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Mark’s first-century biography – page 46

Now at a feast he (Pilate, Roman Governor of Judea, Jerusalem, c. AD 30) would set free for them one prisoner for whom they pleaded. But there was a man stated as ‘Barabbas’ among the imprisoned insurgents, who had committed murder in the insurgency, and the crowd, stepping up, began to ask Pilate to do accordingly for them. 
Jesus has been brought before Pilate by “the high priests … with the elders and scribes and the whole council.” Pilate is “amazed” that Jesus does not respond in any way to multiple allegations, save one. He is accused of being “the King of Jews”, that being a crime punishable by death. He agrees. 

And he responded to them, stating, “You wish that I may set free for you the King of the Jews?” For he knew that through envy the high priests had given him over. 

Pilate does not want to order Jesus’ crucifixion. “Barabbas” – the stated name of another prisoner – means “Son of the Father”.  This was a blasphemous name for the high priests - worse in their eyes than “King of the Jews” because it was a direct claim to deity. Barabbas was a murderer; Jesus had raised the dead.


“Envy” has as its basis the protection against all comers of my own view of my own position in this world. “Envy” is stronger than religion; stronger than truth; stronger than anyone else’s life; stronger than God – any God - above.

‘If envy were a fever, all the world would be ill.’ (Danish Proverb)
But the high priests stirred up the crowd so that instead he might set free for them Barabbas. But Pilate, responding, stated again to them, “Then what do you wish I may do with the man you state as ‘the King of the Jews’?” 

The “crowd” comprised the high priests and other senior, notable and learned folk plus those understandably obedient to them. 

But they shouted again, “Crucify him.” But Pilate stated to them, “Why? What evil has he done?” But they shouted exceedingly, “Crucify him.” But Pilate, wanting to do enough for the crowd, set free for them Barabbas, and, having scourged Jesus, he gave him over so that he might be crucified. 

Pilate’s plan fails because the “crowd” (comprised as above) is motivated by “envy”. What motivates Pilate? Historians have established that Pilate’s standing in Rome was under threat. Was it self-interest? But why “scourge Jesus”? Did he do that to mislead – to show that he was not a crowd-pleaser?

But the soldiers led him away inside the courtyard (that is, a praitorium), and they call together the whole battalion. And they dress him in a purple cloth and, twisting together a thorny crown, they surround him. And they began to welcome him, “Rejoice! King of the Jews!”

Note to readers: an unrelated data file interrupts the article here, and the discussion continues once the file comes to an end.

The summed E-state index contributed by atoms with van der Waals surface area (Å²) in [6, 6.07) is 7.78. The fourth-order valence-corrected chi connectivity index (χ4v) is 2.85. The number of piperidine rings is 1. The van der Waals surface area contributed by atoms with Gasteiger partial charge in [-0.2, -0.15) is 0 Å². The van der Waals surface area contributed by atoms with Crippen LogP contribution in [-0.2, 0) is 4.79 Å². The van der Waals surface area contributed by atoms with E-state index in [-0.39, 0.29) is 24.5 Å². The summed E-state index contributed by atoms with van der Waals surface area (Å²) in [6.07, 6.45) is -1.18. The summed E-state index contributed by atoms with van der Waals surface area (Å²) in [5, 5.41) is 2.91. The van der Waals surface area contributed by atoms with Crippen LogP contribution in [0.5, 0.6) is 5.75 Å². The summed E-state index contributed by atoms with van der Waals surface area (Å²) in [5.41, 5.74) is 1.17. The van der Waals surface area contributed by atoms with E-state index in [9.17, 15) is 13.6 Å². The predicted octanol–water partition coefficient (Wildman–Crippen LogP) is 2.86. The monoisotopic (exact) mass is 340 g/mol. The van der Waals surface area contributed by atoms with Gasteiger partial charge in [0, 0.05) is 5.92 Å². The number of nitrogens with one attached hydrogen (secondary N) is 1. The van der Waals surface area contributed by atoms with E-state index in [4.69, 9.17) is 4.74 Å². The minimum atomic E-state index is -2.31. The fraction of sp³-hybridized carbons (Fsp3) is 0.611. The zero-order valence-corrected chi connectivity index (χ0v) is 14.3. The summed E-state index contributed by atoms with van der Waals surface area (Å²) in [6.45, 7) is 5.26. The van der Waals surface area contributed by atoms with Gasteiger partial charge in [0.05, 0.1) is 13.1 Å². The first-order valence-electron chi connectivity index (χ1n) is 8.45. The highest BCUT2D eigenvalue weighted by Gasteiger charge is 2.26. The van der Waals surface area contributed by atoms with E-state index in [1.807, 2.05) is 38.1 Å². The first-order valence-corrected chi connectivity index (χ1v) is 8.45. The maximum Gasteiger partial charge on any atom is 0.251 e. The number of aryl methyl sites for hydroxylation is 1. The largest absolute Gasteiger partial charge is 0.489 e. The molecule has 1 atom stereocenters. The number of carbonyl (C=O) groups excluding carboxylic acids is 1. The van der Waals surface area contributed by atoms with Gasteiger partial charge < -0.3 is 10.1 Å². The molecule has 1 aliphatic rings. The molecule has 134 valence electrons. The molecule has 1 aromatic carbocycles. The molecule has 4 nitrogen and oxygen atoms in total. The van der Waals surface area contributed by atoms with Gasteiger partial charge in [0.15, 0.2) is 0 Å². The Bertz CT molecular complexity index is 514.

Jesus is now “inside the courtyard” of Pilate. Mark, his biographer, adds that this interior courtyard “is a praitorium” – a domain of real practical, life-and-death judgment and power. Interestingly, those in authority in this courtyard are (as it were) ordinary people – ordinary foot-soldiers. Here they are, in effect, democratic decision-makers. Now that they are alone with Jesus they vote unanimously in favour of mockery. Like today.

And they were striking on his head with a reed and were spitting on him and, bending the knee, were worshiping him. 

No man chooses evil because it is evil; he only mistakes it for happiness, for the good he is seeking.’ (Mary Wollstonecraft, philosopher, 1759-1797)
As part of the mockery, the democratic people unite in play-acting and in a pretence of humility and worship. Like today.

And while they mocked him, they stripped him of the purple cloth and they dressed him in his own clothes and they led him out so that they might crucify him.

The mockery continued during the removal of the kingly purple, the replacement of his own garments, and the exiting of the democratic courtyard so as to carry out the agreed “Crucify Him” decision. Like today. 

As Samuel Crossman, preacher and writer, 1623-1683, wrote -
They rise and needs will have / My dear Lord made away; 
A murderer they save, / The Prince of life they slay, 
Yet cheerful He to suffering goes, / That He His foes from thence might free.

Sinner Syvret

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